As I say, the speech struck me full across the face. I did not expect Albee to give his ineffectual WASP protagonist a speech defending Christian friendship, pretty much as Augustine might have understood it. The play, as it turns out, is not about a WASP paterfamilias who can’t muster the courage to do anything to save his family; its about a conflict of values: between family and friendship. And that’s a conflict that cuts right to the heart of the way of the WASP, as it cuts to the heart of Christian ethics. To whom do we owe our first obligation: to our true friends, or to our family? Most people would say, to our family, but Jesus tells his followers to forsake their families for his sake, and Augustine identified true friendship as a grace bestowed by the Holy Spirit directly. And American WASP culture is cluttered with institutions – colleges, fraternities, secret societies, clubs, and so forth – designed to foster bonds of friendship that are meant to be the member’s primary allegiance – implicitly, ahead of family. E. M. Forster famously said that if he had to choose between betraying his country or betraying his friend, he hoped he’d have the courage to betray his country. Tobias’ speech is the equivalent; forced to choose between betraying his friend and betraying his family, he musters up the courage to betray his family. When Tobias stands for the right of his friends to destroy his family, he is making a last doomed stand for his culture; and for all that Harry is embarrassed by the speech, everyone on stage recognizes the nobility in Tobias’ stand, even as they know it has finally alienated everyone onstage from him.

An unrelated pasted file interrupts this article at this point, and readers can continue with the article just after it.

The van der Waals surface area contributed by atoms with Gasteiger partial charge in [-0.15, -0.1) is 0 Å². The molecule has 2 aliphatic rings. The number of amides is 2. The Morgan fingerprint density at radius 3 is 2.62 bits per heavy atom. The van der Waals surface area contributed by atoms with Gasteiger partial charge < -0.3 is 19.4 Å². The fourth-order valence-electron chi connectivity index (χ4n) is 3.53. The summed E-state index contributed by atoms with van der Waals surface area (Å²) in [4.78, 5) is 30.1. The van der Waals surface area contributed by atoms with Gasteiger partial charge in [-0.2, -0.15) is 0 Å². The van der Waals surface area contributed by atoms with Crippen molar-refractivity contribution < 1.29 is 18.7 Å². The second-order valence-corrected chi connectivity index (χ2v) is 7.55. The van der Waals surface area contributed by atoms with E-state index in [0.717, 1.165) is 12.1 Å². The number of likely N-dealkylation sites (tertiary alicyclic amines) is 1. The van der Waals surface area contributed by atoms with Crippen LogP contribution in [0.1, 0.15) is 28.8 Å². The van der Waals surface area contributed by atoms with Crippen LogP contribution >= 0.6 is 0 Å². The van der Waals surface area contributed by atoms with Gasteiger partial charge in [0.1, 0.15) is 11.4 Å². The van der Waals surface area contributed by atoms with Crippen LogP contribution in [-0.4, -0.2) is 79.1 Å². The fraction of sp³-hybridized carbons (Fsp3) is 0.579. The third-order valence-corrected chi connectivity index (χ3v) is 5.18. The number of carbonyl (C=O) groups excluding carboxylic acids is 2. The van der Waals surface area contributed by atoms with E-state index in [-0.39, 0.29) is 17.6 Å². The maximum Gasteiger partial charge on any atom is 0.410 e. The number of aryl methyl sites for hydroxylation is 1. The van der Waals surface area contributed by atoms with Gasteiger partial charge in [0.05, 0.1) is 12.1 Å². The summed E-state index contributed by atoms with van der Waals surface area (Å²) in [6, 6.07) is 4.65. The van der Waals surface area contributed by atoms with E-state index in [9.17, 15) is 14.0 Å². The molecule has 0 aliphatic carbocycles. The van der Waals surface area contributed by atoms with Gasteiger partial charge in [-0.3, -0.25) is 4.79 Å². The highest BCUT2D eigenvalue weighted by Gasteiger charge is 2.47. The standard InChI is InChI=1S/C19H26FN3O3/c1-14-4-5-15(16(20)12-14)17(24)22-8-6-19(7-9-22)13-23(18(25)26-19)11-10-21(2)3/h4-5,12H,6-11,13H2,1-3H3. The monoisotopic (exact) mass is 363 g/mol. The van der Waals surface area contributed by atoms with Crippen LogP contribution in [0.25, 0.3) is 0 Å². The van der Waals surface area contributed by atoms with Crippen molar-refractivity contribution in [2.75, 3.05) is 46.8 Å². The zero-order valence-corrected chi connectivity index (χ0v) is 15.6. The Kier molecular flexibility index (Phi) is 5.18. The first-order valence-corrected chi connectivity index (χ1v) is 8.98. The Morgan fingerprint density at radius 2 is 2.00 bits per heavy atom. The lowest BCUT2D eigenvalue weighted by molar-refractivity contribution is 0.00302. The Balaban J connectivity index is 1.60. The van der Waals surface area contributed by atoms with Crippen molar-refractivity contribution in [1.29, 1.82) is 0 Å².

The moment was incredibly powerful, and I’m not sure I properly recall the rest of the play afterwards. But I recall enough to be able to say that the production was superb. The set managed to perfectly reflect the period (the suburban ’60s) while also being plausibly contemporary (I could imagine buying pretty many any piece of furniture in the set for my own home). Martha Henry had absolute authority in the role of Agnes. Fiona Reid’s timing was impeccable as her drunken sister, Claire. Michelle Giroux did some of the best work I’ve seen her do as the bratty daughter, Julia. And Patricia Collins played Edna as if she were a glass dagger, very fine. The only performance I really felt detracted from the production was James Blendick’s Harry. Blendick delivered every line with his trademark sonorousness, but he wound up making Harry seem, frankly, a little dim, and totally opaque. I not sure how much of this was even intentional; in any event, it was quite problematic in the climactic Act III scene between Harry and Tobias not to have any idea what was going through Harry’s mind, or if he even had a mind. Finally, I thought David Fox’s performance was masterful, especially in that same sequence, but I know this is not a universal opinion. I’m eager to see another production of this play, if only to get a bit more perspective.
In any event, I didn’t feel it reached quite the heights of Leblanc’s production of Ghosts last year in the same space, but her Delicate Balance may well have been the highlight of this year’s season for me.